Boston and Gardiner, ME: Bela Marsh and the author, 1856. 12mo. 362 pages. Engraved portrait frontispiece of Clay by H. Wright Smith. Original embossed cloth. Prelims, including frontispiece, and last gathering, with dampstaining, ends of spine chipped, hinges cracked but binding firm. Item #405678
SCARCE FIRST EDITION of Clay's prison narrative, written during his six month's confinement in the Augusta, Maine jail. Clay was convicted in 1854 for "lewd and lascivious cohabitation with an unmarried woman, in my own house" on evidence that "we slept in the same bed." He was acquitted of an adultery charge after two doctors testified to the woman's virginity. Commitment to an insane asylum was then recommended. Clay was a dedicated anarchist communitarian, espousing liberty and equality, and he writes extensively about "free love" in his lengthy text. After he was released from prison in 1855, he left Maine and joined the Point Hope Community at Berlin Heights, Ohio where he accepted private enterprise while rejecting capitalism. 'With Oneida and Shaker communism he found much to agree, but he rejected celibacy and Biblical infallibility. Steeped in the Bible, he based his principles on natural reason and intuition. A perfectionist come-outer, he sought 'to join a community whose interests shall be united; where love shall take the place of gold, peace that of war, plenty of want, health that of sickness, life that of death, a model kingdom of heaven'" (T.D. Seymour Bassett, in 'Socialism and American Life,' volume 1, ed. Donald Drew Egbert, Princeton University Press, 1952, p.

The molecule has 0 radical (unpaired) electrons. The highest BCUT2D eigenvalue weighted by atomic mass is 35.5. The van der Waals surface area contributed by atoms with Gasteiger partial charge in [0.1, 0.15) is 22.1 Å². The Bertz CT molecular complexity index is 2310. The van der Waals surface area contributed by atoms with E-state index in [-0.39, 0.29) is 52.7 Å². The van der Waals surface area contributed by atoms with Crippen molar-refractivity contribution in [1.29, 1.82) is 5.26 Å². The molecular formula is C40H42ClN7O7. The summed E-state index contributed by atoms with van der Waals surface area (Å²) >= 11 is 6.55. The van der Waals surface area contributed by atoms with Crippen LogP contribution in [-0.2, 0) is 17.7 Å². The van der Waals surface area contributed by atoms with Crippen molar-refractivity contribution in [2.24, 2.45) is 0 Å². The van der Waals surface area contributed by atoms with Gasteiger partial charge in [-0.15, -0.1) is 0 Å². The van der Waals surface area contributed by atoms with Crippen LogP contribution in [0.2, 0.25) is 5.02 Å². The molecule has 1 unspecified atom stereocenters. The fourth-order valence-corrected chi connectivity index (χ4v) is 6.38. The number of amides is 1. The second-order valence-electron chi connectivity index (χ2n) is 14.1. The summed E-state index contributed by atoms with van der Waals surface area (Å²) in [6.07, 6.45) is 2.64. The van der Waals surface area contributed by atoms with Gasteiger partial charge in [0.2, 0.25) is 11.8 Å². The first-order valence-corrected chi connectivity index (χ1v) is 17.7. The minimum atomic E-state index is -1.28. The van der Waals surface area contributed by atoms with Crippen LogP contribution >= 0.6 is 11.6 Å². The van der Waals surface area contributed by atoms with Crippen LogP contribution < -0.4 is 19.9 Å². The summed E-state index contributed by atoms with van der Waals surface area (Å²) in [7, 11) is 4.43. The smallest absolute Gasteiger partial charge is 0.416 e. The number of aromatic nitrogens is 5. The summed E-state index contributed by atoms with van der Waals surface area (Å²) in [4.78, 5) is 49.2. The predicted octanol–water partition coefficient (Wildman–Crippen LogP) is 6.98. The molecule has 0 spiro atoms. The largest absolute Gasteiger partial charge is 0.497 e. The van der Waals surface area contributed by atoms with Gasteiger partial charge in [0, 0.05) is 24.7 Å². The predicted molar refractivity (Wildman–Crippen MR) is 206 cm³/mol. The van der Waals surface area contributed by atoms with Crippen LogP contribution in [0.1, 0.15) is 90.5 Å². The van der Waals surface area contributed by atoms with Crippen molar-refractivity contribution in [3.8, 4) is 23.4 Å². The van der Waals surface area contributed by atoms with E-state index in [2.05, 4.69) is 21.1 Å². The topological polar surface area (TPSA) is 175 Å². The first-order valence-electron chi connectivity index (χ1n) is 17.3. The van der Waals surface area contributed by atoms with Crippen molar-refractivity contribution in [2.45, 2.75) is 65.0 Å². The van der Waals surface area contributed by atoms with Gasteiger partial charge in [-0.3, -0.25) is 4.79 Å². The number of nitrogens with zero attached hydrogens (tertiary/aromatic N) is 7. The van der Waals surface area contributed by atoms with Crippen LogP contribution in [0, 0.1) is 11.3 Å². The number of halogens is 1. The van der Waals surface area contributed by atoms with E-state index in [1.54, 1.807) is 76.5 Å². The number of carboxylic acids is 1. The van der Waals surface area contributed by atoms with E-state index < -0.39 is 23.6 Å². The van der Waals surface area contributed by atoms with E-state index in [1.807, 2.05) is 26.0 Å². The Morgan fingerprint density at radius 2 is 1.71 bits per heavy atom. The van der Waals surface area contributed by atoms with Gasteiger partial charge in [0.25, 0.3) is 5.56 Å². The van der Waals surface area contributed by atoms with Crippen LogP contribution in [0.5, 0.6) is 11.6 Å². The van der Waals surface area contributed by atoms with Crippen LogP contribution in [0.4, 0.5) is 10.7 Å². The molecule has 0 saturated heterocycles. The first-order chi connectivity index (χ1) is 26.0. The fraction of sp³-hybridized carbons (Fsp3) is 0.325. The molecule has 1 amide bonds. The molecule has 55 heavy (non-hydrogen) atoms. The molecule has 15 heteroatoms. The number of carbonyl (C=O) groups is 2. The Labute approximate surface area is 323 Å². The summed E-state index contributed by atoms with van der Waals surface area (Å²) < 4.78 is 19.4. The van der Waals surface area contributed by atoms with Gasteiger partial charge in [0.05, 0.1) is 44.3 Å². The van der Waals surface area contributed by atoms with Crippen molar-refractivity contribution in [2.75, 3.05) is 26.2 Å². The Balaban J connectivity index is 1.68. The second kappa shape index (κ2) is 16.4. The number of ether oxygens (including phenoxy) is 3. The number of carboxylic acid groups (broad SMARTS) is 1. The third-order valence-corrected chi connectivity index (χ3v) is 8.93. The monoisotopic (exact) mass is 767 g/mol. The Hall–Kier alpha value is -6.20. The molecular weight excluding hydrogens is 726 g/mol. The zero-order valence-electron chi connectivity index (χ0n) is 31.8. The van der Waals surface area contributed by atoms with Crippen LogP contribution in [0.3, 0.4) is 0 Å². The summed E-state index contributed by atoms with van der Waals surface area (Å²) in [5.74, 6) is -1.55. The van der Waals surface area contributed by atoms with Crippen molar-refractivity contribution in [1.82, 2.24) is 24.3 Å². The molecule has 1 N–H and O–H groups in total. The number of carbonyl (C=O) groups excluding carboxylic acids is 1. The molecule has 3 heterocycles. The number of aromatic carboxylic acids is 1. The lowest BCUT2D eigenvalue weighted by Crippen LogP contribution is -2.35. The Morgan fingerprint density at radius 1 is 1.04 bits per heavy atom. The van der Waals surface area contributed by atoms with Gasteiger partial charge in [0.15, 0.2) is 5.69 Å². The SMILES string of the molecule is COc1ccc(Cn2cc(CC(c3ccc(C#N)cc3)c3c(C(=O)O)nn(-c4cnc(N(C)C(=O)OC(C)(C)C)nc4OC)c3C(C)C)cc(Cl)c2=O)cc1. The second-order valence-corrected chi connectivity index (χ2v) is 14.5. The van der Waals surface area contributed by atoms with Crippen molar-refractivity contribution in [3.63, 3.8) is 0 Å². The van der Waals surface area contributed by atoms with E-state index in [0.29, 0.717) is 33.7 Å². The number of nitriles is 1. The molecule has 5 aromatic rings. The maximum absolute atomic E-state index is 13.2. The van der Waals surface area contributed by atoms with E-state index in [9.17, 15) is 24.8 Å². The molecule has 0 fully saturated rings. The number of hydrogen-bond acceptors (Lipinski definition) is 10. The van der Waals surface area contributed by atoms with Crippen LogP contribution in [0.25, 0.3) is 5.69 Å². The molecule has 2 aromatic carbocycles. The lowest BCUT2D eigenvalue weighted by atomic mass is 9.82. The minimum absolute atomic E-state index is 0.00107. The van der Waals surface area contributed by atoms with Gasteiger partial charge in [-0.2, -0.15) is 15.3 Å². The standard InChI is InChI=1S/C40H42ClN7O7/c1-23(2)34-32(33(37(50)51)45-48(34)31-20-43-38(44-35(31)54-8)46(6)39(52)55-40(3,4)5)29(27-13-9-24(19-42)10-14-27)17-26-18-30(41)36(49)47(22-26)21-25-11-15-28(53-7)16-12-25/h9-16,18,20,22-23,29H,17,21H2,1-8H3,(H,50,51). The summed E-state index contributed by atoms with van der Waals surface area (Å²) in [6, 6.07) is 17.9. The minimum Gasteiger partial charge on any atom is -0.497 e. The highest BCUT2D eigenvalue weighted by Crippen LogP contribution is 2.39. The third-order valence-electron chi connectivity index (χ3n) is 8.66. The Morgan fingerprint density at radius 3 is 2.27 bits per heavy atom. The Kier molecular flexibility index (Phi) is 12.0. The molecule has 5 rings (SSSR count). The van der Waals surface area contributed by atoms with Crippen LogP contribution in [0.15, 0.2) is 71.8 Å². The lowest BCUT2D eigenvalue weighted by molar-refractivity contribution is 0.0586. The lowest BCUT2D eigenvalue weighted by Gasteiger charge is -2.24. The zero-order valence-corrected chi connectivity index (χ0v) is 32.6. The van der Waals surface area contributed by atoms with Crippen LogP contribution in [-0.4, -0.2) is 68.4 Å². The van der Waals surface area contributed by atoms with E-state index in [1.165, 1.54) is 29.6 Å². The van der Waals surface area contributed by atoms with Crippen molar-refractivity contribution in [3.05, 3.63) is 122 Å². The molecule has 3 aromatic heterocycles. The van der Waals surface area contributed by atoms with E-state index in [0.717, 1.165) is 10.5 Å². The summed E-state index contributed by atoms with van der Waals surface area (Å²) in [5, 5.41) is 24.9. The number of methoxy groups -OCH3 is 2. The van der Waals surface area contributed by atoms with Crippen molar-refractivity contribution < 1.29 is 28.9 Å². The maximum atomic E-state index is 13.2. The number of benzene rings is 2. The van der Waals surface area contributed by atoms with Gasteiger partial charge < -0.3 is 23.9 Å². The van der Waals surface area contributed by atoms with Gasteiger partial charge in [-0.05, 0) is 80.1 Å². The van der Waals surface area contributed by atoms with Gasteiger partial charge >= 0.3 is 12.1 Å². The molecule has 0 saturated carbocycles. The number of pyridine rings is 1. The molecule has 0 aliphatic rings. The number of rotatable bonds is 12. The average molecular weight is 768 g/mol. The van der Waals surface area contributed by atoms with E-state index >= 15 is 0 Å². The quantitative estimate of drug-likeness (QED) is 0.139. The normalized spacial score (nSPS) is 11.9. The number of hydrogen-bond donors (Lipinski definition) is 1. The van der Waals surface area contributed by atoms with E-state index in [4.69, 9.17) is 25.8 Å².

No copies at auction since 1922 according to RBH.